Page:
By Todd Marver
At its Thursday, September 21 meeting, the Nashville City Council approved the purchase of a new squad car in the amount of $47,345.
Alderman Shawn Kabat said they’ve got one unit that is on order right now that has been on order. He said it’s in, but they haven’t received it yet and it’s still getting all the supplies into it. He said it has probably been three months since it has been in and they haven’t gotten it yet. That was supposed to be the K-9 unit, but didn’t come with the auxiliary air that is required for a K-9 unit.
“We would like to get one on order now, not knowing how long it will be or what will be going on, especially with the strike. Our dealer rep is saying it will most likely be a while. It might be beneficial that we look at a new unit or at least get one on order and it comes in down the road. It does have auxiliary air. (Let’s) at least order a car and get it on order, so that we could have it sometime next year most likely,” he said.
Police Chief Brian Fletcher said the purchase price includes what the dealership provides as far as lights, siren and console. He said the purchase does not include the radio, radar and in-car camera installation and the cost for what is not included in the purchase price should be under $10,000. The city would not pay for the car until delivery.
“Radios are generally $2,000 to $3,000. Radar is probably about the same (cost as radios),” he said.
Kabat said they’ve got the cage already and bought that.
The council approved the road salt quote from Morton Salt in the amount of $87.86 per ton at an allotment of 200 tons. Alderman Doug Hargan said that surprisingly, the quote went down 93 cents a ton from last year and they don’t have to use 200 tons, but that’s the allotment.
“The road salt quote is in for this year. With a reasonable price per ton and their past service to the city, nobody comes close to Morton Salt,” he said.
The council approved a $250 hole sponsorship for the Nashville Community Center golf tournament on October 1.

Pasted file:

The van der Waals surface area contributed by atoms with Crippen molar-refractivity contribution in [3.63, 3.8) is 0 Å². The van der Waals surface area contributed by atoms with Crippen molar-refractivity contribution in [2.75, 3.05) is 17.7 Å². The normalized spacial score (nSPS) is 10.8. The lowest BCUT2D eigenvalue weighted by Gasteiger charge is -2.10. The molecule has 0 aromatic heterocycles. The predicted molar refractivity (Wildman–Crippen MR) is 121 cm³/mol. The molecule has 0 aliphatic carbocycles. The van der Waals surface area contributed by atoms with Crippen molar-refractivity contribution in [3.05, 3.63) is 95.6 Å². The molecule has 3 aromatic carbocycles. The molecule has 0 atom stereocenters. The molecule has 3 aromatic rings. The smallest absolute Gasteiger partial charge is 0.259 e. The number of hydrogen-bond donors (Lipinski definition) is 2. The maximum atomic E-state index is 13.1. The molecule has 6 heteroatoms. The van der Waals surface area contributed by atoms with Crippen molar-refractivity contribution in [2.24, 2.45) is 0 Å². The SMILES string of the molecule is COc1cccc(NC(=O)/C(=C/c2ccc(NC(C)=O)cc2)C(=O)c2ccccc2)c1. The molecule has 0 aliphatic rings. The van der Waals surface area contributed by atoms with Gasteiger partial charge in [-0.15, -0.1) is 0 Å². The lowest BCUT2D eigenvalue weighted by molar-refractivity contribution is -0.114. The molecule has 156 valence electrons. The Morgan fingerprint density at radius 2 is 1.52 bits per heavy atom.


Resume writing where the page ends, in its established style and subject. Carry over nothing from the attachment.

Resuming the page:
Alderman Kelly Sheridan said last year, the city also sponsored the tournament for $250. The money will come out of the gaming fund.
The council approved the 2022 audit. Sheridan said a couple weeks ago, council members all should have gotten a copy of the 2022 audit for their reading pleasure.
Hargan reported leaf bag pickup will begin on Monday, October 2 and it’s going to run until the compost site closes at the very end of the year. He said residents are required to have bags set out by 7 a.m. on Monday and Friday and must have a lawn/yard disposable waste bag, which can be purchased at local hardware stores.
“If you don’t use those, they’ll be left on the curb and won’t pick them up,” he said.
Logan Gill, street supervisor, said oiling is done and all went well. He said the paint sprayer and pressure washer are working very well.
Alderman Gary Moeller reported that city officials received a memo from Utility Superintendent Blaine Middleton regarding hydrant flushing.
The memo states that the City of Nashville will be flushing its water main/distribution system starting on Monday, October 2 and running through Friday, October 13. The city will be flushing the north side of the system first and then progressing to the south side. The city will be switching to free CL2 residual for this flushing beginning on Monday, September 25. The city will be switching back to total CL2 residual on Monday, October 16. The best time for surrounding citizens to start flushing would be after Monday, October 16. The city will have finished flushing at that time. Individuals who have any questions can call Middleton at 618-327-8918 or 618-327-3428.
Sheridan reported a meeting was scheduled with the union for September 28. He said the union rep could not make it on that day, so the meeting is rescheduled for October 5 at 10 a.m. at City Hall.
“If anyone would like to attend, you’re welcome to,” he said.
Mayor Raymond Kolweier said as they keep moving along, there will be paperwork for city officials to sign regarding the lift stations that the city is putting in.